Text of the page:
Valid for Submission
F12.921 is a billable diagnosis code used to specify a medical diagnosis of cannabis use, unspecified with intoxication delirium. The code F12.921 is valid during the fiscal year 2022 from October 01, 2021 through September 30, 2022 for the submission of HIPAA-covered transactions.
The ICD-10-CM code F12.921 might also be used to specify conditions or terms like cannabis intoxication, cannabis intoxication delirium, cannabis-induced organic mental disorder, delirium caused by synthetic cannabinoid, disorder caused by cannabis , disorder caused by synthetic cannabinoid use, etc.
Unspecified diagnosis codes like F12.921 are acceptable when clinical information is unknown or not available about a particular condition. Although a more specific code is preferable, unspecified codes should be used when such codes most accurately reflect what is known about a patient's condition. Specific diagnosis codes should not be used if not supported by the patient's medical record.
Index to Diseases and Injuries
The Index to Diseases and Injuries is an alphabetical listing of medical terms, with each term mapped to one or more ICD-10 code(s). The following references for the code F12.921 are found in the index:
- - Delirium, delirious (acute or subacute) (not alcohol- or drug-induced) (with dementia) - R41.0
The following clinical terms are approximate synonyms or lay terms that might be used to identify the correct diagnosis code:
- Cannabis intoxication
- Cannabis intoxication delirium
- Cannabis-induced organic mental disorder
- Delirium caused by synthetic cannabinoid
- Disorder caused by cannabis
- Disorder caused by synthetic cannabinoid use
- Psychoactive substance-induced organic delirium
Diagnostic Related Groups - MS-DRG Mapping
|MS-DRG||MS-DRG Title||MCD||Relative Weight|
|894||ALCOHOL, DRUG ABUSE OR DEPENDENCE, LEFT AMA||20||0.5475|
|895||ALCOHOL, DRUG ABUSE OR DEPENDENCE WITH REHABILITATION THERAPY||20||1.592|
|896||ALCOHOL, DRUG ABUSE OR DEPENDENCE WITHOUT REHABILITATION THERAPY WITH MCC||20||1.777|
|897||ALCOHOL, DRUG ABUSE OR DEPENDENCE WITHOUT REHABILITATION THERAPY WITHOUT MCC||20||0.8255|
The relative weight of a diagnostic related group determines the reimbursement rate based on the severity of a patient's illness and the associated cost of care during hospitalization.
Convert F12.921 to ICD-9 Code
The General Equivalency Mapping (GEM) crosswalk indicates an approximate mapping between the ICD-10 code F12.921 its ICD-9 equivalent. The approximate mapping means there is not an exact match between the ICD-10 code and the ICD-9 code and the mapped code is not a precise representation of the original code.
Information for Patients
What is delirium?
Delirium is a mental state in which you are confused, disoriented, and not able to think or remember clearly. It usually starts suddenly. It is often temporary and treatable.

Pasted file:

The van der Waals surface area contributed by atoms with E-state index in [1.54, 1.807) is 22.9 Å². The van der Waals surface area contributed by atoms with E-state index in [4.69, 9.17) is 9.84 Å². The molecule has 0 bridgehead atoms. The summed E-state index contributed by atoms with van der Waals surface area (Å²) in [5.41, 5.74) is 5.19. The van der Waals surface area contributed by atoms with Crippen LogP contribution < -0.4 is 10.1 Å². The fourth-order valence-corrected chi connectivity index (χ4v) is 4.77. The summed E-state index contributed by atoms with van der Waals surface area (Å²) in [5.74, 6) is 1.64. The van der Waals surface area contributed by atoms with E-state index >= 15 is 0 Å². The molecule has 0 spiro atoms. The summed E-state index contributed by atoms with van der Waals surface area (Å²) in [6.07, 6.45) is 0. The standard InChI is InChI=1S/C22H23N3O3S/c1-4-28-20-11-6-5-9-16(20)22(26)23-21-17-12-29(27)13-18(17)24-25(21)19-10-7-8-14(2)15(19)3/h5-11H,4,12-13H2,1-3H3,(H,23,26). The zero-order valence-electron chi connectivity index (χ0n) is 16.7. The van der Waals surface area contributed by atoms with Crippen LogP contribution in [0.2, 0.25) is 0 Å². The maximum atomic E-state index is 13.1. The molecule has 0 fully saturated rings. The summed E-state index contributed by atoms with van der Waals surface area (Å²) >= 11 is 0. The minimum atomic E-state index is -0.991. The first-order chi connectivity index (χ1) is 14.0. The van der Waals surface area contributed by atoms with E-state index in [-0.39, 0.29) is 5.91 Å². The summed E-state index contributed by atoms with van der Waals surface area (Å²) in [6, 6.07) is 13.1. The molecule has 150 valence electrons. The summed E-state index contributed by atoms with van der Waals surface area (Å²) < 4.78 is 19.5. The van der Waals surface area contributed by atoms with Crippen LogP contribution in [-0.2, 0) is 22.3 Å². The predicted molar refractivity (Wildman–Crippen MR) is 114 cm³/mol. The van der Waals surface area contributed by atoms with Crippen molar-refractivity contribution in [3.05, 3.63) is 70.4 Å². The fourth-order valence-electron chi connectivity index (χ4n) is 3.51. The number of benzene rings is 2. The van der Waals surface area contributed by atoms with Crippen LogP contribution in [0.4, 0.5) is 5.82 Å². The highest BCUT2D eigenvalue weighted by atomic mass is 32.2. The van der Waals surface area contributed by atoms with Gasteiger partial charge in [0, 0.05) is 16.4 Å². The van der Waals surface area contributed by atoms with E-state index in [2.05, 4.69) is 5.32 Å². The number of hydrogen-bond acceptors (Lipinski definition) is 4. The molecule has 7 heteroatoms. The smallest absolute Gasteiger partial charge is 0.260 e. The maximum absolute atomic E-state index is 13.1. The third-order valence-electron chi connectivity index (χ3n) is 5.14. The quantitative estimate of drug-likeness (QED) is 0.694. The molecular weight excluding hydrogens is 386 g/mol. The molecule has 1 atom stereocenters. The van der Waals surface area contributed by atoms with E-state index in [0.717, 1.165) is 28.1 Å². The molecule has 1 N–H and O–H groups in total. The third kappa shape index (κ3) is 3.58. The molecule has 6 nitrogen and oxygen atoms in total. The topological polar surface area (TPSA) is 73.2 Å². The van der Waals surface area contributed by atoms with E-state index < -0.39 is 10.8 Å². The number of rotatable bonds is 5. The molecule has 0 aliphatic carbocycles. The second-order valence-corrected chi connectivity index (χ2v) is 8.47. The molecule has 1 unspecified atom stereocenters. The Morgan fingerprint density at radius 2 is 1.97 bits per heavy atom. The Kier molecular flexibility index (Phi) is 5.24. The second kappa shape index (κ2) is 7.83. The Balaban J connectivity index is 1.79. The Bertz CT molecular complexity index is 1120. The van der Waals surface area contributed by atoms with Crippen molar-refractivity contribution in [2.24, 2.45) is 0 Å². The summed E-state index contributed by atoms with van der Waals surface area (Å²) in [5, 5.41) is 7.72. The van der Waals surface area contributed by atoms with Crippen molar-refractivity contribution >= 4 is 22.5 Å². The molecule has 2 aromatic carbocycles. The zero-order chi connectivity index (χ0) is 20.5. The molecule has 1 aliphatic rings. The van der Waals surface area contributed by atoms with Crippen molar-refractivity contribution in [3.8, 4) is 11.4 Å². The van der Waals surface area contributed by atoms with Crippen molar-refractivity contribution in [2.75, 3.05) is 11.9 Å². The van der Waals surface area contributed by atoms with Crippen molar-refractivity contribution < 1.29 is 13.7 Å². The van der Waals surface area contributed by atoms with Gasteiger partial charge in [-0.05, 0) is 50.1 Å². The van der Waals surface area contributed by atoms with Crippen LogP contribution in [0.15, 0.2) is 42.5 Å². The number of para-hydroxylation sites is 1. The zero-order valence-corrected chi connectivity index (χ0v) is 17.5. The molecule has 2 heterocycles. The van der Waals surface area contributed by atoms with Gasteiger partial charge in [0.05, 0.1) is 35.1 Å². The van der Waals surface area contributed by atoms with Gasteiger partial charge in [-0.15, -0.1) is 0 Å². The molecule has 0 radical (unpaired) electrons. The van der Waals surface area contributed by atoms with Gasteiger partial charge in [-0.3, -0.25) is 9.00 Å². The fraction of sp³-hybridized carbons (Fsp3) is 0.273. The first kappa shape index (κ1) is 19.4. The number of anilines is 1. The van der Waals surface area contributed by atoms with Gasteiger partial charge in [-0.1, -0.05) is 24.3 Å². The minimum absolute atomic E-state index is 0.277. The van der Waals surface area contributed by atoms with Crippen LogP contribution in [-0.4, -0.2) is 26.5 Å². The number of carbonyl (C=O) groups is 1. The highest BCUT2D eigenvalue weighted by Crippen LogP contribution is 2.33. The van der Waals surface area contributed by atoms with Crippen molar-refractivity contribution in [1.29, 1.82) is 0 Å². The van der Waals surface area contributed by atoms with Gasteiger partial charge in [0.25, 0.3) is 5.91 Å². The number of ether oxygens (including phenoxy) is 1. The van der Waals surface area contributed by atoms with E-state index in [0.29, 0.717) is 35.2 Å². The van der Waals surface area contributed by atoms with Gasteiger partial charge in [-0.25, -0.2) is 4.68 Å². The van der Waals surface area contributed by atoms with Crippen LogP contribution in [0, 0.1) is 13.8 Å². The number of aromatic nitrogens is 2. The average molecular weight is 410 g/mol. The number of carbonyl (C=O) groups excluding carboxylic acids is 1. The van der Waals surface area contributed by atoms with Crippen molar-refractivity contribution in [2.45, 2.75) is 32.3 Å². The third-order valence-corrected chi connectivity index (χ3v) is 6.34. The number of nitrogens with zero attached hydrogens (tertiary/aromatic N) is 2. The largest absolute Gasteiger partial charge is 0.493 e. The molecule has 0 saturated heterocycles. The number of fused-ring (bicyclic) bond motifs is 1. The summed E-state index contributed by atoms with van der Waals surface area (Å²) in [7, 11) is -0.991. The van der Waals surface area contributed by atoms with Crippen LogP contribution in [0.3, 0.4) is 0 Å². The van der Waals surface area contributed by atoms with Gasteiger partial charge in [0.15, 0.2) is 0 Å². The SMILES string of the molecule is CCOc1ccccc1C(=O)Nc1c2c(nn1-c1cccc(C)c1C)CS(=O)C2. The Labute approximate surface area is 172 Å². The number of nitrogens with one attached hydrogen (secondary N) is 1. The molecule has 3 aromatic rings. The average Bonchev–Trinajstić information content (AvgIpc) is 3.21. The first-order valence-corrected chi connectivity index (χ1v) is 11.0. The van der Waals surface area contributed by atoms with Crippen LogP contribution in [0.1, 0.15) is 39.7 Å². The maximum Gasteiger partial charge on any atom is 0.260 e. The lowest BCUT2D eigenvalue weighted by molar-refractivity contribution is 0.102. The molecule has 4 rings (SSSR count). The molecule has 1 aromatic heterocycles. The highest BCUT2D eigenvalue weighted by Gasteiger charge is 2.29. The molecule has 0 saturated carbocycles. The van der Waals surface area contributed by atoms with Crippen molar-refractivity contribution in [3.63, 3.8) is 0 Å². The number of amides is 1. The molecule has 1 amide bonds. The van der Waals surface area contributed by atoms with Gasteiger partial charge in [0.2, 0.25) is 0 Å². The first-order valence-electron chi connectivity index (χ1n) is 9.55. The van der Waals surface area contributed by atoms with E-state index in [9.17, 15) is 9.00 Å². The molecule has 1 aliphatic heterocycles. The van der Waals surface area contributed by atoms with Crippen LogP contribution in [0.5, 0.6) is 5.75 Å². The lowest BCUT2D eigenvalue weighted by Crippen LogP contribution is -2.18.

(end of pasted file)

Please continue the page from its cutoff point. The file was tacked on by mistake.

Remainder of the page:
There are three types of delirium:
- Hypoactive, where you are not active and seem sleepy, tired, or depressed
- Hyperactive, where you are restless or agitated
- Mixed, where you change back and forth between being hypoactive and hyperactive
What causes delirium?
There are many different problems that can cause delirium. Some of the more common causes include
- Alcohol or drugs, either from intoxication or withdrawal. This includes a serious type of alcohol withdrawal syndrome called delirium tremens. It usually happens to people who stop drinking after years of alcohol abuse.
- Dehydration and electrolyte imbalances
- Hospitalization, especially in intensive care
- Infections, such as urinary tract infections, pneumonia, and the flu
- Medicines. This could be a side effect of a medicine, such as sedatives or opioids. Or it could be withdrawal after stopping a medicine.
- Metabolic disorders
- Organ failure, such as kidney or liver failure
- Serious illnesses
- Severe pain
- Sleep deprivation
- Surgeries, including reactions to anesthesia
Who is at risk for delirium?
Certain factors put you at risk for delirium, including
- Being in a hospital or nursing home
- Having a serious illness or more than one illness
- Having an infection
- Older age
- Taking medicines that affect the mind or behavior
- Taking high doses of pain medicines, such as opioids
What are the symptoms of delirium?
The symptoms of delirium usually start suddenly, over a few hours or a few days. They often come and go. The most common symptoms include
- Changes in alertness (usually more alert in the morning, less at night)
- Changing levels of consciousness
- Disorganized thinking, talking in a way that doesn't make sense
- Disrupted sleep patterns, sleepiness
- Emotional changes: anger, agitation, depression, irritability, overexcitement
- Hallucinations and delusions
- Memory problems, especially with short-term memory